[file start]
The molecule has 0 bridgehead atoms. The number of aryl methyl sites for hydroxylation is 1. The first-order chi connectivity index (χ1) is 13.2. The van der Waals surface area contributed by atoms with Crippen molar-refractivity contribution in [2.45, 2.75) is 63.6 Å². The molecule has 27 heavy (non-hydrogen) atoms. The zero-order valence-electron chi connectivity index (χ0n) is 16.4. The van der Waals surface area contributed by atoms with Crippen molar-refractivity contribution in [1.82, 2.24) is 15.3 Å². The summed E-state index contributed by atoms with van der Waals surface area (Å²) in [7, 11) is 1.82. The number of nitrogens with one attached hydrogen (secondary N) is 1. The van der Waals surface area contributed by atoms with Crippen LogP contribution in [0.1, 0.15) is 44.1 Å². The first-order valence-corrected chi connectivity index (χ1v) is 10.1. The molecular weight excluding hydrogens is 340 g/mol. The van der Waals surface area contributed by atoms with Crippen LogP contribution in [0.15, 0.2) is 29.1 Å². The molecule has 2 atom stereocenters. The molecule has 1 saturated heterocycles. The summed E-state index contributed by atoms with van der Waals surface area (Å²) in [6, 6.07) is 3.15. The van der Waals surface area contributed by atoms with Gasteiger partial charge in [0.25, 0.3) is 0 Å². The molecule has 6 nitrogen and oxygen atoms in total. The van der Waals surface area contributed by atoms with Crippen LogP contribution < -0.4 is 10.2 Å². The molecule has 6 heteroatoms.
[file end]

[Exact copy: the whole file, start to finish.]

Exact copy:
The molecule has 0 bridgehead atoms. The number of aryl methyl sites for hydroxylation is 1. The first-order chi connectivity index (χ1) is 13.2. The van der Waals surface area contributed by atoms with Crippen molar-refractivity contribution in [2.45, 2.75) is 63.6 Å². The molecule has 27 heavy (non-hydrogen) atoms. The zero-order valence-electron chi connectivity index (χ0n) is 16.4. The van der Waals surface area contributed by atoms with Crippen molar-refractivity contribution in [1.82, 2.24) is 15.3 Å². The summed E-state index contributed by atoms with van der Waals surface area (Å²) in [7, 11) is 1.82. The number of nitrogens with one attached hydrogen (secondary N) is 1. The van der Waals surface area contributed by atoms with Crippen LogP contribution in [0.1, 0.15) is 44.1 Å². The first-order valence-corrected chi connectivity index (χ1v) is 10.1. The molecular weight excluding hydrogens is 340 g/mol. The van der Waals surface area contributed by atoms with Crippen LogP contribution in [0.15, 0.2) is 29.1 Å². The molecule has 2 atom stereocenters. The molecule has 1 saturated heterocycles. The summed E-state index contributed by atoms with van der Waals surface area (Å²) in [6, 6.07) is 3.15. The van der Waals surface area contributed by atoms with Gasteiger partial charge in [0.25, 0.3) is 0 Å². The molecule has 6 nitrogen and oxygen atoms in total. The van der Waals surface area contributed by atoms with Crippen LogP contribution < -0.4 is 10.2 Å². The molecule has 6 heteroatoms.